Tumour necrosis factor-alpha blockers in rheumatoid arthritis: review of the clinical experience

BioDrugs. 2001;15(4):251-9. doi: 10.2165/00063030-200115040-00005.


Tumour necrosis factor (TNF)-alpha has been found to play a central role in the pathogenesis of rheumatoid arthritis, leading to development of novel drug therapies that neutralise the deleterious effects of this cytokine. This new concept of immunobiological treatment of rheumatoid arthritis has yielded successful results. Although the 2 currently available TNFalpha blockers, infliximab and etanercept, differ in structure, mechanism of action and pharmacokinetics, they have provided similar benefits both in clinical improvement and in slowing and even arresting the progression of radiographic damage. This therapeutic response seems to be unequalled by "conventional" treatments in rheumatoid arthritis, and is incontestably a turning point in the therapeutic management of this disease.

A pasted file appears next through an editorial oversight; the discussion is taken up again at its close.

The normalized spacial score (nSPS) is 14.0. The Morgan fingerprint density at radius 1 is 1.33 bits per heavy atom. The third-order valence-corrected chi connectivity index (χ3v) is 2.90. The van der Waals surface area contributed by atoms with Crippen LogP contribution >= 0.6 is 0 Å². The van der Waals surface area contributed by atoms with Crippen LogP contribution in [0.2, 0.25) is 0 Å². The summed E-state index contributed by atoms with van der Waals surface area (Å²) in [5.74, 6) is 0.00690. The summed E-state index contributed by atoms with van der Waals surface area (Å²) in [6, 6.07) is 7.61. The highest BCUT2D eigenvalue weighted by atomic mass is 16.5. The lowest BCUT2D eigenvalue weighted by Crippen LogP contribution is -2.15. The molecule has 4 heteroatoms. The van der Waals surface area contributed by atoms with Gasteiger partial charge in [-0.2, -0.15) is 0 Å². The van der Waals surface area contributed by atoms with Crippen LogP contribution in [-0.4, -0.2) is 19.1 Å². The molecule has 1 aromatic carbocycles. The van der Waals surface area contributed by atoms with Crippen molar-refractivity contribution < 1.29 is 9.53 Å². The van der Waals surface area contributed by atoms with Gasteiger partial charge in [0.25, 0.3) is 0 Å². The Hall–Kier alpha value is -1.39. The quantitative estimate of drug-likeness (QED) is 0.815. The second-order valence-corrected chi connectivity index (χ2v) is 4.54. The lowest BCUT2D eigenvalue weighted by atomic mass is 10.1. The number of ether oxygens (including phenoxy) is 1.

Publication types

  • Review

MeSH terms

  • Antibodies, Monoclonal / economics
  • Antibodies, Monoclonal / therapeutic use*
  • Antirheumatic Agents / economics
  • Antirheumatic Agents / therapeutic use*
  • Arthritis, Rheumatoid / drug therapy*
  • Arthritis, Rheumatoid / metabolism
  • Clinical Trials as Topic / methods
  • Etanercept
  • Humans
  • Immunoglobulin G / economics
  • Immunoglobulin G / therapeutic use*
  • Infliximab
  • Methotrexate / therapeutic use
  • Receptors, Tumor Necrosis Factor / therapeutic use*
  • Tumor Necrosis Factor-alpha / antagonists & inhibitors*
  • Tumor Necrosis Factor-alpha / metabolism


  • Antibodies, Monoclonal
  • Antirheumatic Agents
  • Immunoglobulin G
  • Receptors, Tumor Necrosis Factor
  • Tumor Necrosis Factor-alpha
  • CDP 571
  • Infliximab
  • Etanercept
  • Methotrexate